Sam Mikulak, Charlie Buckingham and Maddie Musselman
Rio de Janeiro’s “girl from Ipanema” may have left her mark by walking along a beach, but last summer, 33 athletes from Orange County chose a different tack when they swam, sailed, raced and wrestled their way into the history books.
For most of us, the 2016 Summer Olympics was a TV miniseries. In an editing booth somewhere, producers decided which portions we ought to see; and we chose when and how to watch. Pause for a snack. Mute to take a call. Fast forward through the commercials. Resume after dinner.
Experiencing the Games live and in person, especially as a participant, is a whole different story. As we learned from three of Team USA’s hometown heroes just a few months after the closing ceremonies, the passage of time has a way of zooming in on the powerful moments that will be forever etched in stone.
Vaulting to the Top
“It was the most mind-blowing experience of my life,” said gymnast Sam Mikulak of his first trip to the Olympics in 2012. “I was in awe the whole time, like a kid in a candy store.”
Mikulak, who grew up in Huntington Beach and Newport Coast and attended Corona del Mar High School, was only 19 at the time. But, with gymnast parents who introduced him to the sport by enrolling him in Mommy and Me classes at age two, he’d been preparing for the big show nearly all his life.
“I got more serious when I turned seven,” he said of his athletic aspirations. “I still love the adrenaline rush and the chance to show off good work. It gives me a sense of purpose.” For gymnasts everywhere, the quest for Olympic gold represents the pinnacle of their careers, as it’s the only time that the sport grabs people’s full attention. “You know you have to make the most of it,” said Mikulak.
It is perhaps this collective sense of urgency that draws gymnasts of all nationalities together during the Olympics. While each team plays to win, these athletes forge easy friendships with their competitors.
“Gymnastics is a small world,” said Mikulak. “You want everyone to do the best that they can, and you land where you land. But in the end, you’ve built relationships and you have a place to stay when you’re far from home.”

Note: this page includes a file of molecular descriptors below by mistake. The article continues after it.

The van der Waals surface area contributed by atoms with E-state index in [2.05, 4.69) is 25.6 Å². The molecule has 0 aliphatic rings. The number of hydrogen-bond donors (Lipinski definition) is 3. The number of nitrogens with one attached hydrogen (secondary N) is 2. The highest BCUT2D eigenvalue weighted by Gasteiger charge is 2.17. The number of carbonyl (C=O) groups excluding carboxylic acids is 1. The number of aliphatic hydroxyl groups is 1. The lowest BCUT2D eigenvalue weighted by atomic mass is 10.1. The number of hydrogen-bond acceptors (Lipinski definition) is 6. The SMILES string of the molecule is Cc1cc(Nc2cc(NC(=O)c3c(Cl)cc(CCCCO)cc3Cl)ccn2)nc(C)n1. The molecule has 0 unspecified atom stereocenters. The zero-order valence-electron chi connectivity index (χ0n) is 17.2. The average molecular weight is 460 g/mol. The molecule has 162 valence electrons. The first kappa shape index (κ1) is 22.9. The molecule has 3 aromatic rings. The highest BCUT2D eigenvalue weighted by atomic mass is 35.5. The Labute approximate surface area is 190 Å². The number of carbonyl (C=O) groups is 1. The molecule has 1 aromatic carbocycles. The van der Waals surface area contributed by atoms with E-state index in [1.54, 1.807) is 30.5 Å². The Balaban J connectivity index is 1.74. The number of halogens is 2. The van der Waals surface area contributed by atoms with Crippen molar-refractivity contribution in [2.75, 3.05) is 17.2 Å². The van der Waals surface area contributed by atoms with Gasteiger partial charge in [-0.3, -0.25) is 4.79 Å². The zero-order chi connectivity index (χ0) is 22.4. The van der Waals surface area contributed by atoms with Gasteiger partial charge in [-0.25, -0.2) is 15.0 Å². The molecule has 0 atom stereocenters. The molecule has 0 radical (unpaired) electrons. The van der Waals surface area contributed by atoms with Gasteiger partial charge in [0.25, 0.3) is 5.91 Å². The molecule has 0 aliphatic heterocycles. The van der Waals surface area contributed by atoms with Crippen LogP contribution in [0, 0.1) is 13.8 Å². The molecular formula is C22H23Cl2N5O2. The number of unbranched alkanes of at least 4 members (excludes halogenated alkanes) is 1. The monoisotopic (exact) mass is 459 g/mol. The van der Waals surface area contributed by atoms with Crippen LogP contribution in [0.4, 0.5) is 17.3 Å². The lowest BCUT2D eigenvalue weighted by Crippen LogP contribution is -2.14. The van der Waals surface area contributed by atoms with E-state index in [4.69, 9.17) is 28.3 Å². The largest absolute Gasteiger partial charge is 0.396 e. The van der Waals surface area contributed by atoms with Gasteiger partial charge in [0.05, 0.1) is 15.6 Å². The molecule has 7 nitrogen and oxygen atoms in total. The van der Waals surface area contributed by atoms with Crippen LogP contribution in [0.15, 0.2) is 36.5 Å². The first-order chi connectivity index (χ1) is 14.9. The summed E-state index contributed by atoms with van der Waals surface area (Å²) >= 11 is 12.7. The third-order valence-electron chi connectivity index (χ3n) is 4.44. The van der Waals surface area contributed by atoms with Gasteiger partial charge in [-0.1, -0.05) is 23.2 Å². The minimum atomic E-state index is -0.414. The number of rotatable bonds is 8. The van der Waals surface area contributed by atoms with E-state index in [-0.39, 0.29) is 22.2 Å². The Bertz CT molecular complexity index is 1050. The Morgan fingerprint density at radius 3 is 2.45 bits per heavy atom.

“My parents gave me every opportunity to be successful and I have them to thank. I feel really blessed.” — Sam Mikulak
When the now-seasoned 23-year-old boarded the plane for Rio, he approached the Olympics more like he would a business. “I knew what to expect, I’d trained for it and I was able to put 100 percent into the competition.” Team USA Gymnastics finished fifth in the world, and it’s safe to say that each member has set his or her sights on 2020.
Mikulak is no exception; after a brief return to Southern California following the closing ceremonies, he hopped on a bus and began a two-month road trip with Kellogg’s Tour of Gymnastics Champions.
At the same time, he is focusing on the long term. Mikulak and his best friend are nurturing MatéBros, the tea company they started upon graduation from the University of Michigan, and scouting locations for a gym in Southern California.
“It’s hard to find even one passion; to find two and pursue them simultaneously is a dream,” he said. “I’m only 23, and I’ve traveled the world and gotten so many accolades. My parents gave me every opportunity to be successful, and I have them to thank. I really feel blessed.”
“It feels good to be in one spot,” said Charlie Buckingham, 27, as he settled into SoCal life following his Olympic début in Rio. Being in one spot must feel strange for a sailor who spends most of his time hiked out on a Laser, a one-person dinghy designed by Canada’s Bruce Kirby, whose initial sketch is known as the “million dollar doodle.”
The Laser became a men’s Olympic class boat at the 1996 Summer Games; Buckingham’s achievements earned him the lone Team USA Laser spot in Rio.